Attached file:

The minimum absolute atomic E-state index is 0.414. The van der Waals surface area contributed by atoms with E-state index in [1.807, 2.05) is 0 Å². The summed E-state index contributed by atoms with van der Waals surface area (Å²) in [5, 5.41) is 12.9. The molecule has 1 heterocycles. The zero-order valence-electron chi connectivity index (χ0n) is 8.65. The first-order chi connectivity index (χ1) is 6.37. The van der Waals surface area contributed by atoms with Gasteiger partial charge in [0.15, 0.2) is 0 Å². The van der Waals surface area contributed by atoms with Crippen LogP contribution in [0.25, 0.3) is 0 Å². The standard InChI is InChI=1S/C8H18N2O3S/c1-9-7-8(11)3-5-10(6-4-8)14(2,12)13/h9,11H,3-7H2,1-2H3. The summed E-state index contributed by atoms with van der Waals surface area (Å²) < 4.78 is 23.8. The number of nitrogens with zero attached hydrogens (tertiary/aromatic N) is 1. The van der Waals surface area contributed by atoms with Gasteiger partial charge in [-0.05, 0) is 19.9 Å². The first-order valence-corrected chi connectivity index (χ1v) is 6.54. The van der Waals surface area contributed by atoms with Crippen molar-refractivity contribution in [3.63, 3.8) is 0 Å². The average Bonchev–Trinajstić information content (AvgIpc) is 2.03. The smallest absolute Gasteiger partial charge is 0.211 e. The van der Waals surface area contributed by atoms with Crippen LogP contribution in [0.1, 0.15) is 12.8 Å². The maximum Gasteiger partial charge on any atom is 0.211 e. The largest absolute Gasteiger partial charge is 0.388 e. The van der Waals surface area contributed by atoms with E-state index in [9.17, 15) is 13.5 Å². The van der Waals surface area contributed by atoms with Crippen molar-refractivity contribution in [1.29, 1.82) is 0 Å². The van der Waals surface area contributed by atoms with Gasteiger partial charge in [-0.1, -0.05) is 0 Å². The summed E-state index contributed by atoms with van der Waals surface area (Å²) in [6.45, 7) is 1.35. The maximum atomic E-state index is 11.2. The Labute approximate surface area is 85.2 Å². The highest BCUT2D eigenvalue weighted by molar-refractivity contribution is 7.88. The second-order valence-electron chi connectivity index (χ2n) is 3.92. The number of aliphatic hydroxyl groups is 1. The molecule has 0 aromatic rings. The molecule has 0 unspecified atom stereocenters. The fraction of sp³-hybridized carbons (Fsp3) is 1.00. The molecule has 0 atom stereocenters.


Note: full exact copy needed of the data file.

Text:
The minimum absolute atomic E-state index is 0.414. The van der Waals surface area contributed by atoms with E-state index in [1.807, 2.05) is 0 Å². The summed E-state index contributed by atoms with van der Waals surface area (Å²) in [5, 5.41) is 12.9. The molecule has 1 heterocycles. The zero-order valence-electron chi connectivity index (χ0n) is 8.65. The first-order chi connectivity index (χ1) is 6.37. The van der Waals surface area contributed by atoms with Gasteiger partial charge in [0.15, 0.2) is 0 Å². The van der Waals surface area contributed by atoms with Crippen LogP contribution in [0.25, 0.3) is 0 Å². The standard InChI is InChI=1S/C8H18N2O3S/c1-9-7-8(11)3-5-10(6-4-8)14(2,12)13/h9,11H,3-7H2,1-2H3. The summed E-state index contributed by atoms with van der Waals surface area (Å²) < 4.78 is 23.8. The number of nitrogens with zero attached hydrogens (tertiary/aromatic N) is 1. The van der Waals surface area contributed by atoms with Gasteiger partial charge in [-0.05, 0) is 19.9 Å². The first-order valence-corrected chi connectivity index (χ1v) is 6.54. The van der Waals surface area contributed by atoms with Crippen molar-refractivity contribution in [3.63, 3.8) is 0 Å². The average Bonchev–Trinajstić information content (AvgIpc) is 2.03. The smallest absolute Gasteiger partial charge is 0.211 e. The van der Waals surface area contributed by atoms with Crippen LogP contribution in [0.1, 0.15) is 12.8 Å². The maximum Gasteiger partial charge on any atom is 0.211 e. The largest absolute Gasteiger partial charge is 0.388 e. The van der Waals surface area contributed by atoms with E-state index in [9.17, 15) is 13.5 Å². The van der Waals surface area contributed by atoms with Crippen molar-refractivity contribution in [1.29, 1.82) is 0 Å². The van der Waals surface area contributed by atoms with Gasteiger partial charge in [-0.1, -0.05) is 0 Å². The summed E-state index contributed by atoms with van der Waals surface area (Å²) in [6.45, 7) is 1.35. The maximum atomic E-state index is 11.2. The Labute approximate surface area is 85.2 Å². The highest BCUT2D eigenvalue weighted by molar-refractivity contribution is 7.88. The second-order valence-electron chi connectivity index (χ2n) is 3.92. The number of aliphatic hydroxyl groups is 1. The molecule has 0 aromatic rings. The molecule has 0 unspecified atom stereocenters. The fraction of sp³-hybridized carbons (Fsp3) is 1.00. The molecule has 0 atom stereocenters.